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\begin{center} \Large\bf
COMP 3803 --- Fall 2024 --- Assignment 1
\end{center}
\noindent {\bf Due:} Friday September 27, 23:59.
\vspace{0.5em}
\noindent {\bf Assignment Policy:}
\begin{itemize}
\item Your assignment must be submitted as one single PDF file through
Brightspace.
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\hfill\shadowbox{
\begin{minipage}{.90\linewidth}
{\textsf{Use the following format to name your file:
\[ {\tt LastName\_StudentId\_a1.pdf}
\]
}}
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}
\end{center}
\item {\bf Late assignments will not be accepted. I will not reply to
emails of the type ``my internet connection broke down at
23:57'' or ``my scanner stopped working at 23:58'', or
``my dog ate my laptop charger''.}
\item You are encouraged to collaborate on assignments, but at the level
of discussion only. When writing your solutions, you must do so
in your own words.
\item Past experience has shown conclusively that those who do not put
adequate effort into the assignments do not learn the material and
have a probability near 1 of doing poorly on the exams.
\item When writing your solutions, you must follow the guidelines below.
\begin{itemize}
\item You must justify your answers.
\item The answers should be concise, clear and neat.
\item When presenting proofs, every step should be justified.
\end{itemize}
\end{itemize}
\capsulenew{{When specifying a finite automaton, it is sufficient to
draw the state diagram (because this diagram tells us what are the
alphabet, the set of states, the start state, the set of accept states,
and the transition function). However, you must explain the meaning of
the different states that you use.
}}
\newpage
\begin{question}
Write your name and student number.
\end{question}
\begin{question}
What is the language of the following DFA? The alphabet is $\{a,b\}$.
As always, justify your answer.
\noindent
\emph{Hint:} After having stared long enough at this DFA, you will
know the answer. Once you know the answer, it is not too difficult to
prove that your answer is correct.
\begin{center}
\includegraphics[scale=0.7]{DFA}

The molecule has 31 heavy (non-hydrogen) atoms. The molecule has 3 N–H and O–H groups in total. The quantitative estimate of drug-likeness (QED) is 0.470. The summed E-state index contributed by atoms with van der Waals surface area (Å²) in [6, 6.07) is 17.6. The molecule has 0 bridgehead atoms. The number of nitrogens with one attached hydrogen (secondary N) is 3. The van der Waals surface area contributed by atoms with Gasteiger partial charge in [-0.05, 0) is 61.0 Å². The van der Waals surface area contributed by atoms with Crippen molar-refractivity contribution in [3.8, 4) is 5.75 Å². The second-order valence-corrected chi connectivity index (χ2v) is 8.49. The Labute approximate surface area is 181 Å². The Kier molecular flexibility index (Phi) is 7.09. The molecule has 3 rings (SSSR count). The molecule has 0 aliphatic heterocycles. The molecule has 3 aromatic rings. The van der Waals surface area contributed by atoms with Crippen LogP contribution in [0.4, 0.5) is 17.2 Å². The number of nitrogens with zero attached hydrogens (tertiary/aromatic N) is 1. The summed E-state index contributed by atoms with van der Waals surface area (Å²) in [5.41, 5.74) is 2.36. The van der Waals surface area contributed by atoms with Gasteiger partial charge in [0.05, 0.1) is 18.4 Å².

\end{center}
\end{question}
\begin{question}
Let $A$ be the language consisting of all strings over the alphabet
$\{a,b,c\}$ that are alphabetically sorted, i.e., all $a$'s are to the
left of all $b$'s, and all $b$'s are to the left of all $c$'s. Note that
the empty string $\varepsilon$ is in $A$. Also, strings in $A$ may have
no $a$'s or no $b$'s or no $c$'s.
\begin{itemize}
\item Construct a DFA with five states that accepts the language $A$.
As always, justify your answer.
\item Construct an NFA with three states that accepts the language $A$.
As always, justify your answer.
\end{itemize}
\end{question}
\begin{question}
Let $A$ be the language consisting of all strings over the alphabet
$\{a,b\}$ that contain $aa$ and do not contain $bb$.
Prove that $A$ is a regular language, without explicitly constructing a
DFA/NFA that accepts $A$. Instead, use properties that we have seen
in class.
\end{question}
\begin{question}
Let $A$ be a regular language over the alphabet $\{a,b\}$.
Define the following language
\[ B = \{ w : \exists \, x \in \{a,b\} \mbox{ such that } wx \in A \} .
\]
In words, $B$ is obtained by deleting the last symbol in every
non-empty string in $A$.
Prove that $B$ is a regular language.
\noindent
\emph{Hint:}
Let $M$ be an arbitrary DFA that accepts $A$. Show how to modify $M$ to
obtain a DFA that accepts the language $B$.
\end{question}
\begin{question}
Let $A$ be an arbitrary regular language and let $M$ be a DFA that
accepts $A$. Let $M'$ be the DFA obtained from $M$ by ``flipping the
states'': every accept state in $M$ is a non-accept state in $M'$,
and every non-accept state in $M$ is an accept state in $M'$.
We have seen in class that $M'$ accepts the complement
$\overline{A}$ of $A$.
Professor Taylor Swift claims that this ``flipping states'' construction
also works if $M$ is an NFA that accepts the language $A$.
Is Professor Swift's claim correct? As always, justify your answer.
\end{question}
\begin{question}
Let $A$ be the language consisting of all strings over the alphabet
$\{a,b\}$ that have an even length. Construct an NFA with three states
that accepts the language $A$ and in which the start state is not an
accept state. As always, justify your answer.
\end{question}
\begin{question}
Use the construction given in class to convert the following NFA
(with alphabet $\{a,b,c\}$) to an equivalent DFA.
\begin{center}
\includegraphics[scale=0.7]{NFADFA}
\end{center}
Show the full state diagram of the DFA; it has $2^3 = 8$ states.
Afterwards, simplify the diagram by removing states that cannot be
reached from the start state (in case this is possible).
\end{question}
\end{document}